Home Knowledge Court of Appeal Confirms Appointment of Examiner Despite Existence of Restructuring Agreement

Court of Appeal Confirms Appointment of Examiner Despite Existence of Restructuring Agreement


The Court of Appeal recently ruled, in Re KH Kitty Hall Holdings & Ors, that an agreement to restructure and discharge the secured debts of a number of companies by selling certain secured assets was not a bar to the appointment of an examiner to those companies. This was the case despite the fact that the application for the appointment of an examiner was inconsistent with the obligations imposed on the companies under the restructuring agreement and was objected to by the secured creditor.

The Court confirmed the appointment of Mr Neil Hughes of Baker Tilly Hughes Blake as examiner to seven group companies (the “Group“) in the Edward Capital Group.  The Group, whose assets include the 5-star G Hotel, the 4-star Hotel Meyrick and the Eye Cinema in Galway, were controlled by Galway businessman Gerry Barrett.

The High Court initially appointed Mr Hughes as interim examiner to the Group in September 2017 following a petition by the Group after Deutsche Bank had appointed a receiver over the assets of five of the companies.  

Deutsche Bank, to whom the Group owe more than €680 million, opposed the subsequent application to confirm the appointment of Mr Hughes as examiner. Deutsche Bank claimed that the petition was an abuse of process and an attempt to renege on an agreement entered into by the Group and Deutsche Bank in December 2016 to restructure and discharge the secured debt by selling down the secured assets of the Group (the “Debt Settlement Agreement“). 

Ultimately, Mr Justice O’Connor in the High Court refused to confirm the appointment of the examiner to four of the seven companies. These four companies owned and/or operated the G Hotel and the Eye Cinema.  He said that the primary motivation behind the application was Mr Barrett’s attempt to retain control of the firms in defiance of the Debt Settlement Agreement, which was not the purpose of the examinership process.  He viewed the application as an abuse of process.  Instead, Mr Justice O’Connor confirmed Mr Hughes’s appointment as examiner to three of the companies, being the companies owning and/or operating the Meyrick Hotel.  In doing so he cited his concern for the hotel’s customers and employees and was satisfied that the three companies each had a prospect of survival as a going concern.

The Group appealed the decision to limit the extent of the examinership whilst Deutsche Bank cross-appealed that the examinership should not be confirmed in respect of any of the companies. The Court of Appeal, in overturning the High Court decision and confirming Mr Hughes’s appointment as examiner to all seven companies, made the following observations:

  1. The examinership system is premised on the assumption that pre-existing commercial contracts, of whatever kind, will be overridden, varied, negated and dishonoured in the wider public interest of rescuing an otherwise potentially viable company.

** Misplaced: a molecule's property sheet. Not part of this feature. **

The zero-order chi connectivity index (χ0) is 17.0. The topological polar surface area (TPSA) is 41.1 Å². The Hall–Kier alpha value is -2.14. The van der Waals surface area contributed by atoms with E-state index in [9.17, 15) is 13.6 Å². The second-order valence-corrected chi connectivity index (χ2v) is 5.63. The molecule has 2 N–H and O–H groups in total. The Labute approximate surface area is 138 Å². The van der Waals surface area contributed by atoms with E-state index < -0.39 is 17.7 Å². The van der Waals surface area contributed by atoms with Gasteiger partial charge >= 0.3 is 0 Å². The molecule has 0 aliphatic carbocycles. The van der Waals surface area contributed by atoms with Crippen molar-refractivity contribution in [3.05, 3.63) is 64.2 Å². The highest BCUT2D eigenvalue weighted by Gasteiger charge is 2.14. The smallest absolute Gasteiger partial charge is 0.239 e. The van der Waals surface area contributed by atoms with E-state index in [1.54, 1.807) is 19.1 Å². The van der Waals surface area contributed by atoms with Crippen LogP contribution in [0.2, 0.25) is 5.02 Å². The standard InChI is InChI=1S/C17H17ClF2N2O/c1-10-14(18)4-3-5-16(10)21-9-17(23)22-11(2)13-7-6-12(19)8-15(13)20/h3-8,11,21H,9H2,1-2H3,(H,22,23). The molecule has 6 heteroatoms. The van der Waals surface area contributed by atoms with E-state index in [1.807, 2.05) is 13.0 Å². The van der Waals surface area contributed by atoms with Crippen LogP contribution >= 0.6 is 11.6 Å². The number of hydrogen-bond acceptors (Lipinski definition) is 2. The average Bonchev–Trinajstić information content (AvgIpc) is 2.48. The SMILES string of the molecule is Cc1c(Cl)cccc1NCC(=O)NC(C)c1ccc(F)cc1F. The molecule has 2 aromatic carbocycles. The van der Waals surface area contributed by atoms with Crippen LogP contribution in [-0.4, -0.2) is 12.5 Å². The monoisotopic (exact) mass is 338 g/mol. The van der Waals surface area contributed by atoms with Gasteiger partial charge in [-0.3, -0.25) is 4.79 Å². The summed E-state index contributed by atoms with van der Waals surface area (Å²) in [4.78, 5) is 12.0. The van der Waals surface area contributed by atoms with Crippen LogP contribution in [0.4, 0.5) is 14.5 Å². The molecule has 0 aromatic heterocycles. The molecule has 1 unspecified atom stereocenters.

2. The Court, in exercising its statutory discretion to appoint an examiner, must take into account all relevant facts and circumstances from the evidence before it and balance any prejudice to creditors against the wider public interest in rescuing an otherwise potentially viable company. 
  3. The mere fact that the petition was inconsistent with the terms of the Debt Settlement Agreement could not in and of itself be a factor to justify the Court’s refusal to appoint an examiner.
  4. A company has a statutory entitlement, pursuant to section 510(1) of the Companies Act 2014 (the “Act“), to present a petition seeking the appointment of an examiner.  The Group was exercising a statutory right for the intended purpose of procuring rescue from insolvency. The Court held that there were no prior proceedings which made the presentation of the petition an abuse of the due administration of justice.  The ordinary commercial instincts of profit making and loss avoidance could not, in the circumstances of the case, be considered an improper motive in seeking to have an examiner appointed by the Court.
  5. The Court noted that the Debt Settlement Agreement did not include an express provision seeking to exclude or prevent an examinership application by or on behalf of the Group although it treated an application as a terminating event. The Court held that if the Debt Settlement Agreement purported to exclude or limit the statutory right to apply for examinership it would have to be shown that the Group had full knowledge that they were waiving such a right.
  6. When considering whether or not to appoint an examiner the Court must determine whether the test in section 509 of the Act has been met and whether there is a reasonable prospect of the survival of the company. The Court confirmed that it was not necessary at the petition stage of the application to show that a company would probably survive. 

The decision provides helpful clarity on the interaction of debt restructuring agreements with the examinership process, which as Mr Justice Hogan noted, had surprisingly been at best imperfectly explored in case-law since the introduction of examinership under the Companies (Amendment) Act 1990. The decision demonstrates the importance of fully and explicitly expressing any covenant or undertaking that would restrict a party’s access to the Court and, in particular, a party’s statutory right to apply to the Courts to commence an examinership process and the consequent protection offered by the Court.

At the time of writing the examinership is ongoing.

Contributed by: Rebecca O’Connor

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